Who you are offline is who you are online when it comes to social interactions. Ralf VonSosen, head of marketing and sales solutions at LinkedIn, made that assertion when we spoke at CRMevolution. In other words, he said, if you’re a good conversationalist, someone who asks questions and listens and is genuinely interested in others, that behavior will translate to your online social interactions. But if you’re “that person”—the one who hogs the conversation, talks without listening or asking questions, or needs to be “on stage”—that’s who you are online, as well.
This applies to individuals, as well as to the brands they often represent.
VonSosen said he based his opinion primarily on some users’ LinkedIn behaviors—mostly the behaviors of salespeople and marketers. And mostly on their bad behaviors. LinkedIn is meant to be about staying connected, about warm introductions, and about using its marketing tools and groups to make relevant connections. I’m not saying this to be an ad for the brand; it’s part of the point VonSosen was making. Some people, he implied, are just there to promote their ware and blasts their messages despite most users’ expected and preferred interaction types in that community.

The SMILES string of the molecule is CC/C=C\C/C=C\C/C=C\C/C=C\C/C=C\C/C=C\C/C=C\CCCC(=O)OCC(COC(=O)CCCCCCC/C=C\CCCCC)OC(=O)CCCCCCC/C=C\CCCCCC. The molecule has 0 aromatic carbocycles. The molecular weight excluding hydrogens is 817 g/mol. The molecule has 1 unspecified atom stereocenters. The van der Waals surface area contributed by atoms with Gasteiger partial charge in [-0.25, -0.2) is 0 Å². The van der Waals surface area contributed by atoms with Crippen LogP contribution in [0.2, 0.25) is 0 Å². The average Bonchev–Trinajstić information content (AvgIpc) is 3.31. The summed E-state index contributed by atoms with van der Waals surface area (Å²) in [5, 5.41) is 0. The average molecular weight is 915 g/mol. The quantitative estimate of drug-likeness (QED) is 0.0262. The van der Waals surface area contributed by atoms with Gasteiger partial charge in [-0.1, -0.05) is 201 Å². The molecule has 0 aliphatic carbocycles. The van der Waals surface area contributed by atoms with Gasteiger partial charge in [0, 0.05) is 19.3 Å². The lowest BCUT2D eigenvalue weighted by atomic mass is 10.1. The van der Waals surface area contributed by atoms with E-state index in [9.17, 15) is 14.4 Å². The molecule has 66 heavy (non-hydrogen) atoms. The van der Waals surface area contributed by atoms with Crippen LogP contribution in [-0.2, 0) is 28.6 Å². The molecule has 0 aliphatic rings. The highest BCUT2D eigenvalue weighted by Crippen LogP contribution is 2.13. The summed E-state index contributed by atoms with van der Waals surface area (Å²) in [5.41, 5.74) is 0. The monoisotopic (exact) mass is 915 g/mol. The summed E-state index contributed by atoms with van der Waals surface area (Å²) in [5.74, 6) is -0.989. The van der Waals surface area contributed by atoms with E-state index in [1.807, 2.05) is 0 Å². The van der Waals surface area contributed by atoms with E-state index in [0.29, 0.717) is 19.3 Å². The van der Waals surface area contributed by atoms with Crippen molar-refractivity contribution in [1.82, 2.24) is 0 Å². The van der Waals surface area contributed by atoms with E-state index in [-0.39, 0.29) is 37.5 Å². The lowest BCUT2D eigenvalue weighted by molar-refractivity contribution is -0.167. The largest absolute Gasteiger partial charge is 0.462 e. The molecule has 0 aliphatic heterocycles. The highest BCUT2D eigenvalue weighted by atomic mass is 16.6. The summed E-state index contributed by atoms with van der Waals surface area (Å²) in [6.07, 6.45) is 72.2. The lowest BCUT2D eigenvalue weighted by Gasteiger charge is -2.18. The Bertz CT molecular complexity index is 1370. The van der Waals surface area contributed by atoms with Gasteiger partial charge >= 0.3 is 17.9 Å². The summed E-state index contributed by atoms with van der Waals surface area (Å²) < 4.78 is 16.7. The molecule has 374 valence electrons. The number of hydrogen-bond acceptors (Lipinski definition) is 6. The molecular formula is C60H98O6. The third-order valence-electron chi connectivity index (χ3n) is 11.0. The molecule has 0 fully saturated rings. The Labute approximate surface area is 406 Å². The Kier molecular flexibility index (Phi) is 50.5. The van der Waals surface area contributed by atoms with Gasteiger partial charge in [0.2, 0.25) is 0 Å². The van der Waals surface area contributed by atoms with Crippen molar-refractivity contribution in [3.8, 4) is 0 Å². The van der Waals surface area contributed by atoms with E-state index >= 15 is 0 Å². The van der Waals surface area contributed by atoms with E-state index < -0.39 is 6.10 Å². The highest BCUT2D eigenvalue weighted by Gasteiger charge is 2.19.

Think about the LinkedIn groups you belong to. How many discussions are actually that, and how many are promotions for other members’ white paper or webcast. There’s a promotions tab for that.
It’s incumbent upon marketers (and salespeople) representing a brand to represent it—and themselves—well. To be more social and less promotional. To listen and respond, instead of just talk, talk, talk. (Full disclosure: With the exception of conference coverage, many of my own social posts are links to our content; but I’m taking my own advice and doing more to be interactive.)
So, what’s your brand’s social persona? How about your own? If they’re not who you really want them to be, now’s the time “rebrand.”